GoFundMe Can Go Spit
- GoFundMe attempted to steal the Freedom Convoy’s donations.
- There’s no evidence any trucker committed any crime.
- $10 million was to be reallocated to other charities, until some timely backlash and political intervention.
I hope you had a wonderful weekend.
It’s Saturday as I start to write this, as I’m outraged at what GoFundMe has done regarding the FreedomConvoy.
But, as I play the long game, I’m also quietly elated.
One more piece in the all-important Trust Game has fallen.
One more step towards the self-inflicted mortality of leftist-controlled tech platforms.
It can’t come soon enough.
ZuckerFaceMetaBookBerg, Netflix, and Amazon are already hurting.
But the less visible, but perhaps more insidious, platforms need their comeuppance as well.
Hopefully, this will be the beginning of their demise.
I’m borrowing liberally from my friend Richard Nikoley’s piece from his FreeTheAnimal.com. His is an uncompromisingly scathing look at GoFundMe and how they acted so poorly.
I’ll look at a few other angles as well. Let’s start.
What is GoFundMe?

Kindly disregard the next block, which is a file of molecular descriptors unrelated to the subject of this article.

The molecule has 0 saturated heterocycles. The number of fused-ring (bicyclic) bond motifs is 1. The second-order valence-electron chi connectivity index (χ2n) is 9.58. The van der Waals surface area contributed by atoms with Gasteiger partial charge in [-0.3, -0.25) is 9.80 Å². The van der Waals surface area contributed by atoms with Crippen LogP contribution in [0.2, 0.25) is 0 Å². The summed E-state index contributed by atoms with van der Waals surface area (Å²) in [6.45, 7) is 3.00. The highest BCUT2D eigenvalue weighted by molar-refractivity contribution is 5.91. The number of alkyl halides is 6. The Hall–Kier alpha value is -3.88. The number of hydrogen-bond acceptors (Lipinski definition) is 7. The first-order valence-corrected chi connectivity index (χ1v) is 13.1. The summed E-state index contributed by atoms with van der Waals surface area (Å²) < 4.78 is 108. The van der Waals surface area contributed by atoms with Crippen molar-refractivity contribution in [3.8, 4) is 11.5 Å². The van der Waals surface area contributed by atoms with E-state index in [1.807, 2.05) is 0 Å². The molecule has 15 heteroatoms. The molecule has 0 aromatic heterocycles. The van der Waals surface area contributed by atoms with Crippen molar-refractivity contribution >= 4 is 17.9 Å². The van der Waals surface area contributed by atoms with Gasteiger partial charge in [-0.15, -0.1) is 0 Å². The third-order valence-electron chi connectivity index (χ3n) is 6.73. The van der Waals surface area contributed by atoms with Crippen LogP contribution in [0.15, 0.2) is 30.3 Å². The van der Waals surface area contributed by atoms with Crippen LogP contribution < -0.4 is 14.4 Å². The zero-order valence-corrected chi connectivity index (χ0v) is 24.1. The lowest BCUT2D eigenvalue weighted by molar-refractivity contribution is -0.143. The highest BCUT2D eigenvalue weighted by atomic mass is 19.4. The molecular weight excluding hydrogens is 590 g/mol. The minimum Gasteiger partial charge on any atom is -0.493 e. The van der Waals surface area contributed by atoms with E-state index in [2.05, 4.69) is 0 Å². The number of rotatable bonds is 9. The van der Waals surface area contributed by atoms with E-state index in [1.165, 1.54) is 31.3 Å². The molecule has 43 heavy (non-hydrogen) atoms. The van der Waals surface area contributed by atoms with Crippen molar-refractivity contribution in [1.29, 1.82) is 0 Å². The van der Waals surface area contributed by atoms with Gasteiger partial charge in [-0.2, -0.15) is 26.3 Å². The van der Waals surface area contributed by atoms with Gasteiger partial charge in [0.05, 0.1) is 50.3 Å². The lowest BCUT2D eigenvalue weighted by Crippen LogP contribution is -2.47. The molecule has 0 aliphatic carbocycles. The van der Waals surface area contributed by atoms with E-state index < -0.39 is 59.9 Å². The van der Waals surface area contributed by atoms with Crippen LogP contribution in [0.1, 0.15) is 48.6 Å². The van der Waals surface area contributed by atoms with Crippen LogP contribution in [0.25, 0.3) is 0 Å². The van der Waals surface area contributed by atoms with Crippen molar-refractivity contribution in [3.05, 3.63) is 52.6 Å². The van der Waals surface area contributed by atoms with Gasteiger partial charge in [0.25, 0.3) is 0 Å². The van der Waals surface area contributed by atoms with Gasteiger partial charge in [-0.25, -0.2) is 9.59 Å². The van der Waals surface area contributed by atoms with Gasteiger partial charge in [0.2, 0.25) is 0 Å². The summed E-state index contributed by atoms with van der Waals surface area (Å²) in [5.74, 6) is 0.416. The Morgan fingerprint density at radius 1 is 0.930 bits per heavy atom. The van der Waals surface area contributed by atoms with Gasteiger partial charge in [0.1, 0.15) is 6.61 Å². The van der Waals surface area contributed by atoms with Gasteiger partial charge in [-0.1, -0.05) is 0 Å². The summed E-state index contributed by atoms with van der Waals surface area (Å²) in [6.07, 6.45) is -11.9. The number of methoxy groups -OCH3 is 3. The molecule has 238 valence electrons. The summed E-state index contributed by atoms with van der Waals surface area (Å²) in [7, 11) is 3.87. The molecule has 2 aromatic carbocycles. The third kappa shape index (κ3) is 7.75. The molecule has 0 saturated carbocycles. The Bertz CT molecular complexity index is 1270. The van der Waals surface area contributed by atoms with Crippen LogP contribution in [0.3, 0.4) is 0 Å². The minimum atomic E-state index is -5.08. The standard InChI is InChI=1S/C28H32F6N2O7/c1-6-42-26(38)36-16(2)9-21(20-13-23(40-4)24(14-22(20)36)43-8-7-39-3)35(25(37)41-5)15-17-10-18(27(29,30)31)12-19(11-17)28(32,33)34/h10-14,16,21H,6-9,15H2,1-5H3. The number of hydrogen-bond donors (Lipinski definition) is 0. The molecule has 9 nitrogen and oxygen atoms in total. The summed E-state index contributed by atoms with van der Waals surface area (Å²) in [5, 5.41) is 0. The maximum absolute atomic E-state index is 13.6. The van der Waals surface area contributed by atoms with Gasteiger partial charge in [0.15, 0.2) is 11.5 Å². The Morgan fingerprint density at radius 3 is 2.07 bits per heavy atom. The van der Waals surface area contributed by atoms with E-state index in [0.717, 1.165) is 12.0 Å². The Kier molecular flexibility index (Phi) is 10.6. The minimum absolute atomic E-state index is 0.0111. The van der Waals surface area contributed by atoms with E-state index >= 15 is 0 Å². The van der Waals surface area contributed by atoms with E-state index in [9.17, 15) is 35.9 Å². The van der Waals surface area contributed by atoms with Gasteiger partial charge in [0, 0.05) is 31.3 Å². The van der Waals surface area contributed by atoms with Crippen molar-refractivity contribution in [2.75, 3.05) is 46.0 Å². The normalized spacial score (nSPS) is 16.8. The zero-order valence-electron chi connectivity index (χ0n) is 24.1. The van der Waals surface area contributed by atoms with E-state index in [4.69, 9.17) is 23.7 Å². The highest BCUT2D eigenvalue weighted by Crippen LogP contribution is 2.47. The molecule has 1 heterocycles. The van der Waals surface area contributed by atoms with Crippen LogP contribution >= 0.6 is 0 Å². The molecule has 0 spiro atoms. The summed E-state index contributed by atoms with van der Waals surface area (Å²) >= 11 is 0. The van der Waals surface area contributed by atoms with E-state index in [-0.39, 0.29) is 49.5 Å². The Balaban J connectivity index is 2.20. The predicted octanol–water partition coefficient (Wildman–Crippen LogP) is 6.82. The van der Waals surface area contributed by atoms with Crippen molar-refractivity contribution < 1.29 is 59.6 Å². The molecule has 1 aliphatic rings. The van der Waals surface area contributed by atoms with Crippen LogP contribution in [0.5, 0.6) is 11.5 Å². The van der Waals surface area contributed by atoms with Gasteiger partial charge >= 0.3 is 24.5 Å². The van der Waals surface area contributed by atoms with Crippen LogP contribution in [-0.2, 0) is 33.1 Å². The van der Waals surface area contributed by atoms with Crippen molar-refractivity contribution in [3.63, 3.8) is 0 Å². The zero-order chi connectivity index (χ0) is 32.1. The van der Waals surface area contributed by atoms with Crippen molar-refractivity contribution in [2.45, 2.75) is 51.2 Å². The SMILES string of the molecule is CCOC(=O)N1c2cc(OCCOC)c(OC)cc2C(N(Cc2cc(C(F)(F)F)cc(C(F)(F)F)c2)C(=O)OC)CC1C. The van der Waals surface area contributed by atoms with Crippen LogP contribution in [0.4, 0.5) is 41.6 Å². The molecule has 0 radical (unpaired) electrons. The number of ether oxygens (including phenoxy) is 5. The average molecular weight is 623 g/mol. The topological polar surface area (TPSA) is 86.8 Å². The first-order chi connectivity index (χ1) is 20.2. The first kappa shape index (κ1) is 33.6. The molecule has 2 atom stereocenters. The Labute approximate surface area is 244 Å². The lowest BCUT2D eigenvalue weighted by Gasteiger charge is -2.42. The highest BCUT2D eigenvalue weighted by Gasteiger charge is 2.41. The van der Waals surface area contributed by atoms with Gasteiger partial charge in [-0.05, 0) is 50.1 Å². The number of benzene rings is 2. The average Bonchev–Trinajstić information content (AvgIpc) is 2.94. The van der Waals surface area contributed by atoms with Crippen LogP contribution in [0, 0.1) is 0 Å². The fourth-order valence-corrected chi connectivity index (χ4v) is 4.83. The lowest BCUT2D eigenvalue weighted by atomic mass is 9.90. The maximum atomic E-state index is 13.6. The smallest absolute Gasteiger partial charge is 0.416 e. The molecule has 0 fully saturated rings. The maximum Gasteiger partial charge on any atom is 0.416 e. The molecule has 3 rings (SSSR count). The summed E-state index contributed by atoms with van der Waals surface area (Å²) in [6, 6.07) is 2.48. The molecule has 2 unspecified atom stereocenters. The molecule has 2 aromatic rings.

According to its website, GoFundMe is “the leader in online fundraising.”
On its About page, it reads:
Our Trust & Safety team works around the clock to ensure your safety and protect against fraud. We also provide the industry’s first and only donor protection guarantee. With eight years of experience and the most money raised, GoFundMe has earned the trust of respected institutions and government officials around the world.
Notice it didn’t say it earned the trust of its donors?
GoFundMe is one of those sites everyone knows about but rarely uses.
So when the time comes to use it, new donors expect it to function as advertised.
That clearly didn’t happen in the case of the Freedom Convoy.
How does it work?
It’s supposed to be super simple.
You search for the fundraiser you want to donate to.
Then, you click on the “donate” button. Next, you type in the amount you want to donate.
After that, you get a confirmation.
Except when GoFundMe decides when it’s not.
Richard Nikoley posted this picture of all the happy fundraisers for Antifa and BLM:
I mean, it’s not like Antifa and BLM didn’t burn down parts of Seattle – sorry, CHAZ – Portland, and Minneapolis.
They were “mostly peaceful protests.”
Well, maybe not to people abroad, but they must be unfamiliar with the American Left’s version of protesting.